At least one area where The Count of Monte Cristo unquestionably triumphs is set design and production values. The opulence of the mansions and balls and the period elegance of the character’s clothing, together with Andrew Dunn’s colorful cinematography, vividly taking us to 1800s France, make the movie consistently tasty for the eyes. On the other extreme, the ominous island prison Chateau D’If looks suitably grim and foreboding.

The area where The Count of Monte Cristo isn’t quite as strong is in storytelling. While faithful to the broad strokes of Dumas’ novel, the movie takes a Cliff Notes approach, running through at a fast pace and whittling the plot down to the basics. While the movie gives lip-service to the same theme, Dumas was much more concerned with the moral righteousness or lack thereof of Edmond’s vengeful plotting, with even Edmond himself increasingly conflicted over his actions and finding vengeance ultimately leaves him feeling hollow.  The movie also SPOILER WARNING wraps he, Mercedes, and their son Albert (Henry Cavill) up in a neat little one big happy family bow, while the novel had him rejecting Mercedes and finding love with another. Characters like Villefort’s wife Valentina (Helen McCrory), who played significant roles in the book, are reduced to window dressing here, and the various villains’ downfalls all come a little disappointingly quickly, while more build-up might have let us savor it a little more, although the actual moments of revenge are milked sweetly. It doesn’t take a lot to get audiences rooting for an innocent man dealing revenge on his betrayers, and Villefort’s and particularly Mondego’s comeuppances are delivered satisfactorily. There’s also some thudding dialogue— ‘in God’s name, why??’— and a running unnecessarily added subplot about Edmond losing and, of course, regaining faith in God that’s annoyingly heavy-handed. The latter is a minor, but irksome point. Also, Edmond’s naiveté runs to the point where it borders on outright stupidity, and it’s one of those ‘suspension of disbelief’ deals, like Clark Kent’s glasses, when no one is able to recognize him because he’s grown longer hair and a goatee. Where Monte Cristo really hits its stride is colorful choreography, pretty clothes, an energetic pace, and spirited swordplay, and it serves up sufficient amounts of all of the above. At the end of the day, Monte Cristo’s combination of swashbuckling, romance, intrigue, and sweet revenge makes it a surefire crowd-pleaser and a ripping, if imperfect, yarn. And it’s refreshing in a way to see a movie not saturated with CGI or fast-cutting action sequences or car chases and such an unabashed throwback to good old-fashioned swashbuckling entertainment.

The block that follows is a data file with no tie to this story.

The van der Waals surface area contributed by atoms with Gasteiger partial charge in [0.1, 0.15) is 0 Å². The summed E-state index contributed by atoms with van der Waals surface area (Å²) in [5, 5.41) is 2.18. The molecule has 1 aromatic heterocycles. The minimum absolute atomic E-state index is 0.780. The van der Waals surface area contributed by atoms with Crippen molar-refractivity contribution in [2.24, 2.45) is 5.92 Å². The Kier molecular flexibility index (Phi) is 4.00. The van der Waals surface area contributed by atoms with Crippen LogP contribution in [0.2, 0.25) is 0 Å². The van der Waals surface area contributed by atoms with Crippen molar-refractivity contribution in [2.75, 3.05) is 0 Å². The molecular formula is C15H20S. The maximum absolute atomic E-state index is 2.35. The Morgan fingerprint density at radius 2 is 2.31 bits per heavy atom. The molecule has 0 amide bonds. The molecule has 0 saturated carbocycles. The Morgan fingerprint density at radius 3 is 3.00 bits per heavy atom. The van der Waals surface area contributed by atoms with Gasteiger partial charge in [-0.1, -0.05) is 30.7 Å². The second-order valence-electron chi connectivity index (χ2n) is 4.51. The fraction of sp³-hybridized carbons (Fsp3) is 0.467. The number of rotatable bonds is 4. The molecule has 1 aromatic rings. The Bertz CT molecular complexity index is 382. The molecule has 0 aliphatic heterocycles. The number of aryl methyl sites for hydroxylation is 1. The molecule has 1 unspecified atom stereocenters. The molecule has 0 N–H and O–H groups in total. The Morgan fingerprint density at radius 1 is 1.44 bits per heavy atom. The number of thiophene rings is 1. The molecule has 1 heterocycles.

At the bottom line, this is meant to entertain us, and does a good job of doing just that. The Count of Monte Cristo might not be a deep cinematic experience, but it’s a fun ride and if you’re looking for two hours of enjoyable escapism, it certainly fits the bill.